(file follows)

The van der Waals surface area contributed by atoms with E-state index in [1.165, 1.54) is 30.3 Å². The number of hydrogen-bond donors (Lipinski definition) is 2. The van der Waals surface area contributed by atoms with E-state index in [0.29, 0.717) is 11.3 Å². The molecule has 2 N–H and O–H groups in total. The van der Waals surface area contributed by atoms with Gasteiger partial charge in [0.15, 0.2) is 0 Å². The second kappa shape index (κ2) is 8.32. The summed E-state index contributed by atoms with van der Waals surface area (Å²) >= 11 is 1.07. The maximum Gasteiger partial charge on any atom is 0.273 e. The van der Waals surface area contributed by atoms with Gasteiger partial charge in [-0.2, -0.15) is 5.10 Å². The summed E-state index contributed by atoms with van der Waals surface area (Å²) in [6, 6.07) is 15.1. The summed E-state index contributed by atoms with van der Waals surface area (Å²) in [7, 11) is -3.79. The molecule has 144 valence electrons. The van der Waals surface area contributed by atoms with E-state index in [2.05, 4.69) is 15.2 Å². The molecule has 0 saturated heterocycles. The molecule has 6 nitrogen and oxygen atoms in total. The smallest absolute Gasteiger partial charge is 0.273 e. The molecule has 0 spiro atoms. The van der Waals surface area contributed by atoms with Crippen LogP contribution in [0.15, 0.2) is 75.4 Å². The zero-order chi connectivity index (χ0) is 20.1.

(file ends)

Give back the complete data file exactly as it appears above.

The van der Waals surface area contributed by atoms with E-state index in [1.165, 1.54) is 30.3 Å². The number of hydrogen-bond donors (Lipinski definition) is 2. The van der Waals surface area contributed by atoms with E-state index in [0.29, 0.717) is 11.3 Å². The molecule has 2 N–H and O–H groups in total. The van der Waals surface area contributed by atoms with Gasteiger partial charge in [0.15, 0.2) is 0 Å². The second kappa shape index (κ2) is 8.32. The summed E-state index contributed by atoms with van der Waals surface area (Å²) >= 11 is 1.07. The maximum Gasteiger partial charge on any atom is 0.273 e. The van der Waals surface area contributed by atoms with Gasteiger partial charge in [-0.2, -0.15) is 5.10 Å². The summed E-state index contributed by atoms with van der Waals surface area (Å²) in [6, 6.07) is 15.1. The summed E-state index contributed by atoms with van der Waals surface area (Å²) in [7, 11) is -3.79. The molecule has 144 valence electrons. The van der Waals surface area contributed by atoms with E-state index in [2.05, 4.69) is 15.2 Å². The molecule has 0 saturated heterocycles. The molecule has 6 nitrogen and oxygen atoms in total. The smallest absolute Gasteiger partial charge is 0.273 e. The molecule has 0 spiro atoms. The van der Waals surface area contributed by atoms with Crippen LogP contribution in [0.15, 0.2) is 75.4 Å². The zero-order chi connectivity index (χ0) is 20.1.